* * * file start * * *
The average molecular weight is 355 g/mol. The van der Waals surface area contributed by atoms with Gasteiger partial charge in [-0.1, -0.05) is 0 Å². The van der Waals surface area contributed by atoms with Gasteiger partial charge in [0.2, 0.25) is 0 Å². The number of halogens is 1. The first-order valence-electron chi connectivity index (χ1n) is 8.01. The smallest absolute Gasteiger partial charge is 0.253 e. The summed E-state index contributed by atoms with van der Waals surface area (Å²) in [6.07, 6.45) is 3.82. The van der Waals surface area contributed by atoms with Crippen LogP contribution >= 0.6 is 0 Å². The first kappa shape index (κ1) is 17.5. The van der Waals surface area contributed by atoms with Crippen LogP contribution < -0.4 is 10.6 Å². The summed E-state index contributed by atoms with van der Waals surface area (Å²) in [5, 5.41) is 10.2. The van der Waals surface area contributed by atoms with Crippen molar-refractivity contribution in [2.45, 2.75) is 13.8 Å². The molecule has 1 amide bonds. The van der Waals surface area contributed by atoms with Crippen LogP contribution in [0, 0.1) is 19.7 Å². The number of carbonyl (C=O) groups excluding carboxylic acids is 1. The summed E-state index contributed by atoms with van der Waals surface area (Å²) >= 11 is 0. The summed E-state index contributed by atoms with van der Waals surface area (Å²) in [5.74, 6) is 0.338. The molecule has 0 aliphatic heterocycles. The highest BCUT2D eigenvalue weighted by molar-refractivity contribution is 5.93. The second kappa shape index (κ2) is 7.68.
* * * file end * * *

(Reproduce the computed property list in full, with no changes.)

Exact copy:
The average molecular weight is 355 g/mol. The van der Waals surface area contributed by atoms with Gasteiger partial charge in [-0.1, -0.05) is 0 Å². The van der Waals surface area contributed by atoms with Gasteiger partial charge in [0.2, 0.25) is 0 Å². The number of halogens is 1. The first-order valence-electron chi connectivity index (χ1n) is 8.01. The smallest absolute Gasteiger partial charge is 0.253 e. The summed E-state index contributed by atoms with van der Waals surface area (Å²) in [6.07, 6.45) is 3.82. The van der Waals surface area contributed by atoms with Crippen LogP contribution >= 0.6 is 0 Å². The first kappa shape index (κ1) is 17.5. The van der Waals surface area contributed by atoms with Crippen LogP contribution < -0.4 is 10.6 Å². The summed E-state index contributed by atoms with van der Waals surface area (Å²) in [5, 5.41) is 10.2. The van der Waals surface area contributed by atoms with Crippen molar-refractivity contribution in [2.45, 2.75) is 13.8 Å². The molecule has 1 amide bonds. The van der Waals surface area contributed by atoms with Crippen LogP contribution in [0, 0.1) is 19.7 Å². The number of carbonyl (C=O) groups excluding carboxylic acids is 1. The summed E-state index contributed by atoms with van der Waals surface area (Å²) >= 11 is 0. The summed E-state index contributed by atoms with van der Waals surface area (Å²) in [5.74, 6) is 0.338. The molecule has 0 aliphatic heterocycles. The highest BCUT2D eigenvalue weighted by molar-refractivity contribution is 5.93. The second kappa shape index (κ2) is 7.68.